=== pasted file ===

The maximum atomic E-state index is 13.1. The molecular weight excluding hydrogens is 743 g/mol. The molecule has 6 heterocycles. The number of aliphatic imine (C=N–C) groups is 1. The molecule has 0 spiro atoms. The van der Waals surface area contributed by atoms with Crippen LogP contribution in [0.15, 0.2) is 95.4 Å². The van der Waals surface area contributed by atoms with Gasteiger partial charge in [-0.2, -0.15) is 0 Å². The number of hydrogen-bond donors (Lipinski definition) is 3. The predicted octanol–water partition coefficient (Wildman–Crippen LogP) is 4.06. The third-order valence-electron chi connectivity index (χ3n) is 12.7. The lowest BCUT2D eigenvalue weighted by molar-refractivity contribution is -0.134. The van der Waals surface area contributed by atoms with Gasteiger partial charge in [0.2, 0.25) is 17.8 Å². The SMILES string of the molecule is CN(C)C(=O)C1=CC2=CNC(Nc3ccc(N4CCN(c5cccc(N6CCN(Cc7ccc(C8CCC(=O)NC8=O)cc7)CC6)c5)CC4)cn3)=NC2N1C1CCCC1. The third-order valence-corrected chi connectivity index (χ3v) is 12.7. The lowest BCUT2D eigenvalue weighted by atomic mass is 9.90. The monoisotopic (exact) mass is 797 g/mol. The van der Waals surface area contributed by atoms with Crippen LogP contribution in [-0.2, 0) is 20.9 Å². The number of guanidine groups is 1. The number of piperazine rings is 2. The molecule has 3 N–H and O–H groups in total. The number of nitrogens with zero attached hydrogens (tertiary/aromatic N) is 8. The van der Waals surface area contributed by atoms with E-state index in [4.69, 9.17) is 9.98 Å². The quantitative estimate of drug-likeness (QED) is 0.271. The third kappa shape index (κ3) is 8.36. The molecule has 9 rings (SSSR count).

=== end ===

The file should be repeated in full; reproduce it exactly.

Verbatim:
The maximum atomic E-state index is 13.1. The molecular weight excluding hydrogens is 743 g/mol. The molecule has 6 heterocycles. The number of aliphatic imine (C=N–C) groups is 1. The molecule has 0 spiro atoms. The van der Waals surface area contributed by atoms with Crippen LogP contribution in [0.15, 0.2) is 95.4 Å². The van der Waals surface area contributed by atoms with Gasteiger partial charge in [-0.2, -0.15) is 0 Å². The number of hydrogen-bond donors (Lipinski definition) is 3. The predicted octanol–water partition coefficient (Wildman–Crippen LogP) is 4.06. The third-order valence-electron chi connectivity index (χ3n) is 12.7. The lowest BCUT2D eigenvalue weighted by molar-refractivity contribution is -0.134. The van der Waals surface area contributed by atoms with Gasteiger partial charge in [0.2, 0.25) is 17.8 Å². The SMILES string of the molecule is CN(C)C(=O)C1=CC2=CNC(Nc3ccc(N4CCN(c5cccc(N6CCN(Cc7ccc(C8CCC(=O)NC8=O)cc7)CC6)c5)CC4)cn3)=NC2N1C1CCCC1. The third-order valence-corrected chi connectivity index (χ3v) is 12.7. The lowest BCUT2D eigenvalue weighted by atomic mass is 9.90. The monoisotopic (exact) mass is 797 g/mol. The van der Waals surface area contributed by atoms with Crippen LogP contribution in [-0.2, 0) is 20.9 Å². The number of guanidine groups is 1. The number of piperazine rings is 2. The molecule has 3 N–H and O–H groups in total. The number of nitrogens with zero attached hydrogens (tertiary/aromatic N) is 8. The van der Waals surface area contributed by atoms with E-state index in [4.69, 9.17) is 9.98 Å². The quantitative estimate of drug-likeness (QED) is 0.271. The third kappa shape index (κ3) is 8.36. The molecule has 9 rings (SSSR count).